We’re at crosspoint in the Bitcoin journey, where it is up to members of the community to decide what Bitcoin will become and how it will adapt to its growing user base. In the future, we’ll probably look back at this as another page in a long history book and be proud to have been part of this technological revolution.
Now, however, we have a choice to make as a community and it’s not just up to the miners any more. While the Bitcoin debate is one that has been dependent on miners’ decisions for years, it appears that now users (nodes) will get a say in how Bitcoin will scale due to the prospect of an User Activated Soft Forks (UASF).
Currently, two popular scaling solutions are competing for miner approval, Bitcoin Unlimited and SegWit. Both proposals need to reach a predetermined percentage of miner support in order to be activated. SegWit needs 95% and Bitcoin Unlimited needs 75%.
Although BU is currently the favored choice among miners, there seems to be no resolution in sight. As so, some are now pushing for the implementation of SegWit through a UASF (BIP 148). But what is a UASF?
The User Activated Soft Fork is not about users activating the SegWit soft fork themselves, but rather about pressuring miners to do so. The UASF consists of an update to a Bitcoin client, in this case the Bitcoin Core Client.
In this update, a time limit is introduced in the form of block height, from which the node stops accepting non-SegWit blocks. What this means is that every node (user) that downloads and runs the Bitcoin Core Client with UASF will not accept blocks that are not signaling SegWit from a certain block height.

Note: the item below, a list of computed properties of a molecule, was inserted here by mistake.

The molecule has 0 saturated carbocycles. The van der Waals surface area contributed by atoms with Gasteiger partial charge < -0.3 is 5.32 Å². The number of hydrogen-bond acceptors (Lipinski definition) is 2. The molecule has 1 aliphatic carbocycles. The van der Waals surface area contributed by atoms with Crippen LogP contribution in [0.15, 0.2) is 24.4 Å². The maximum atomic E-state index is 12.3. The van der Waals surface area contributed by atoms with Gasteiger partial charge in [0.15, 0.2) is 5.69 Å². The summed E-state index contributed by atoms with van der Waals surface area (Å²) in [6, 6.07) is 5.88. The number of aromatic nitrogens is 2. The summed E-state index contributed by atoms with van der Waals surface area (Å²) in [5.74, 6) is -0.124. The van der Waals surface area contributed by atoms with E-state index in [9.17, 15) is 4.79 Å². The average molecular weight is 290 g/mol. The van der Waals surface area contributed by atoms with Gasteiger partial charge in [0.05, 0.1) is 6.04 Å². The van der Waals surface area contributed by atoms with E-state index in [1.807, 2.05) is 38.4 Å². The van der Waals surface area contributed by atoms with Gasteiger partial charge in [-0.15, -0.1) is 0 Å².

This is a problem for miners, who are not signaling for SegWit activation, since Bitcoin Core nodes make up the grand majority of Bitcoin nodes, roughly 80%. In this case, nodes that did not update to the UASF will continue to accept both kinds which means that SegWit blocks are accepted by all and non-SegWit blocks would be rejected by the majority.
The above strategy creates a powerful incentive for miners to switch to SegWit signaling, or better yet, a punishment for those that don’t. The time limit given by the UASF clients create a period in which miners would have to choose between the two updates once and for all.
If miners decide that they don’t want to upgrade to SegWit, they will mine blocks that are considered valid only to them, and will be left in their own blockchain. The support of exchanges and the majority of nodes for the UASF, means that the coins mined by the miners that create non-SegWit blocks aren’t worth anything. This also poses a problem for the majority of nodes that stay on the SegWit blockchain, as these will be left with a much weaker network with far less hashing power.
The idea of this UASF is to “blackmail” miners into signaling SegWit causing the regular activation of the soft fork before UASF needs to kick in. For obvious reasons, this latest move is somewhat controversial and has spawn outrage amongst those that are not in favor of SegWit.